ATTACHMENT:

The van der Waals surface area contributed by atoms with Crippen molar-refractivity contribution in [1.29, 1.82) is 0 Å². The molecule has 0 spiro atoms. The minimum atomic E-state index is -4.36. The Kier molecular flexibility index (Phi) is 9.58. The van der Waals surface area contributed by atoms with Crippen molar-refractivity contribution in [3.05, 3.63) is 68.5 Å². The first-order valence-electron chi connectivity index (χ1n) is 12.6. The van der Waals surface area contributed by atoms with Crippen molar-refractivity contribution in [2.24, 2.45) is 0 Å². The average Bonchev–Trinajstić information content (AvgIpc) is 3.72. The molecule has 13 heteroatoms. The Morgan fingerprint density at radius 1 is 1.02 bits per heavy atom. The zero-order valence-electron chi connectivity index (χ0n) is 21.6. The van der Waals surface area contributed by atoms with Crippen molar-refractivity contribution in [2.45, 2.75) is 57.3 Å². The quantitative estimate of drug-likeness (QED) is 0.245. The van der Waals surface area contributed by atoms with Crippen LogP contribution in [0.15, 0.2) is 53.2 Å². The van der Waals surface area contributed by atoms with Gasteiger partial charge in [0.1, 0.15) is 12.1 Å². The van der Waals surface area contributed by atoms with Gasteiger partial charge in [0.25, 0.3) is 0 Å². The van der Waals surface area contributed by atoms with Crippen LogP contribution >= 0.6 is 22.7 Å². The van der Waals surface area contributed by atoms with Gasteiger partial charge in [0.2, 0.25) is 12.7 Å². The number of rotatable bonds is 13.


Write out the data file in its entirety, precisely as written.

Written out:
The van der Waals surface area contributed by atoms with Crippen molar-refractivity contribution in [1.29, 1.82) is 0 Å². The molecule has 0 spiro atoms. The minimum atomic E-state index is -4.36. The Kier molecular flexibility index (Phi) is 9.58. The van der Waals surface area contributed by atoms with Crippen molar-refractivity contribution in [3.05, 3.63) is 68.5 Å². The first-order valence-electron chi connectivity index (χ1n) is 12.6. The van der Waals surface area contributed by atoms with Crippen molar-refractivity contribution in [2.24, 2.45) is 0 Å². The average Bonchev–Trinajstić information content (AvgIpc) is 3.72. The molecule has 13 heteroatoms. The Morgan fingerprint density at radius 1 is 1.02 bits per heavy atom. The zero-order valence-electron chi connectivity index (χ0n) is 21.6. The van der Waals surface area contributed by atoms with Crippen molar-refractivity contribution in [2.45, 2.75) is 57.3 Å². The quantitative estimate of drug-likeness (QED) is 0.245. The van der Waals surface area contributed by atoms with Crippen LogP contribution in [0.15, 0.2) is 53.2 Å². The van der Waals surface area contributed by atoms with Gasteiger partial charge in [0.1, 0.15) is 12.1 Å². The van der Waals surface area contributed by atoms with Gasteiger partial charge in [0.25, 0.3) is 0 Å². The van der Waals surface area contributed by atoms with Crippen LogP contribution >= 0.6 is 22.7 Å². The van der Waals surface area contributed by atoms with Gasteiger partial charge in [0.2, 0.25) is 12.7 Å². The number of rotatable bonds is 13.